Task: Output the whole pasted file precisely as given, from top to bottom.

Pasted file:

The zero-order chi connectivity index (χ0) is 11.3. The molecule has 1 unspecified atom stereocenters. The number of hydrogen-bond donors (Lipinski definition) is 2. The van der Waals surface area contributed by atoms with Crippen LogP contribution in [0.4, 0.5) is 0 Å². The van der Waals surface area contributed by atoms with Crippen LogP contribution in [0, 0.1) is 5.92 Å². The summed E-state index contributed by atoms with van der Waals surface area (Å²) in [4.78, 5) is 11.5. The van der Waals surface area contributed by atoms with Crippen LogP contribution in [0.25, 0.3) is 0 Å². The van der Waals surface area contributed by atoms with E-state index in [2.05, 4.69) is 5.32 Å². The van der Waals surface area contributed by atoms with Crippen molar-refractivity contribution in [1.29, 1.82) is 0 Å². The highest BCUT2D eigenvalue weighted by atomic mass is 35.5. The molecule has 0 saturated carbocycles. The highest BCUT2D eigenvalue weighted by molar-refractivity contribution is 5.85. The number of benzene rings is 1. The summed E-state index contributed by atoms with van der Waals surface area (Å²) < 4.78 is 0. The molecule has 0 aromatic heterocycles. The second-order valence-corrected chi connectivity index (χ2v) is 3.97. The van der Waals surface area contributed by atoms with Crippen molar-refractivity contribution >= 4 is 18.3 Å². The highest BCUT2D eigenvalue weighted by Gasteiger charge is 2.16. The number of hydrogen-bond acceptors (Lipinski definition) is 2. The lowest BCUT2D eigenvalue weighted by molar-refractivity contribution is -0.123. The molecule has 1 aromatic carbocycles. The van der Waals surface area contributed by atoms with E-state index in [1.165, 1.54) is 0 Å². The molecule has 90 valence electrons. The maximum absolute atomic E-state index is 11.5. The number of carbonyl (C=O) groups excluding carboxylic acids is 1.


The zero-order chi connectivity index (χ0) is 11.3. The molecule has 1 unspecified atom stereocenters. The number of hydrogen-bond donors (Lipinski definition) is 2. The van der Waals surface area contributed by atoms with Crippen LogP contribution in [0.4, 0.5) is 0 Å². The van der Waals surface area contributed by atoms with Crippen LogP contribution in [0, 0.1) is 5.92 Å². The summed E-state index contributed by atoms with van der Waals surface area (Å²) in [4.78, 5) is 11.5. The van der Waals surface area contributed by atoms with Crippen LogP contribution in [0.25, 0.3) is 0 Å². The van der Waals surface area contributed by atoms with E-state index in [2.05, 4.69) is 5.32 Å². The van der Waals surface area contributed by atoms with Crippen molar-refractivity contribution in [1.29, 1.82) is 0 Å². The highest BCUT2D eigenvalue weighted by atomic mass is 35.5. The molecule has 0 saturated carbocycles. The highest BCUT2D eigenvalue weighted by molar-refractivity contribution is 5.85. The number of benzene rings is 1. The summed E-state index contributed by atoms with van der Waals surface area (Å²) < 4.78 is 0. The molecule has 0 aromatic heterocycles. The second-order valence-corrected chi connectivity index (χ2v) is 3.97. The van der Waals surface area contributed by atoms with Crippen molar-refractivity contribution >= 4 is 18.3 Å². The highest BCUT2D eigenvalue weighted by Gasteiger charge is 2.16. The number of hydrogen-bond acceptors (Lipinski definition) is 2. The lowest BCUT2D eigenvalue weighted by molar-refractivity contribution is -0.123. The molecule has 1 aromatic carbocycles. The van der Waals surface area contributed by atoms with E-state index in [1.165, 1.54) is 0 Å². The molecule has 90 valence electrons. The maximum absolute atomic E-state index is 11.5. The number of carbonyl (C=O) groups excluding carboxylic acids is 1.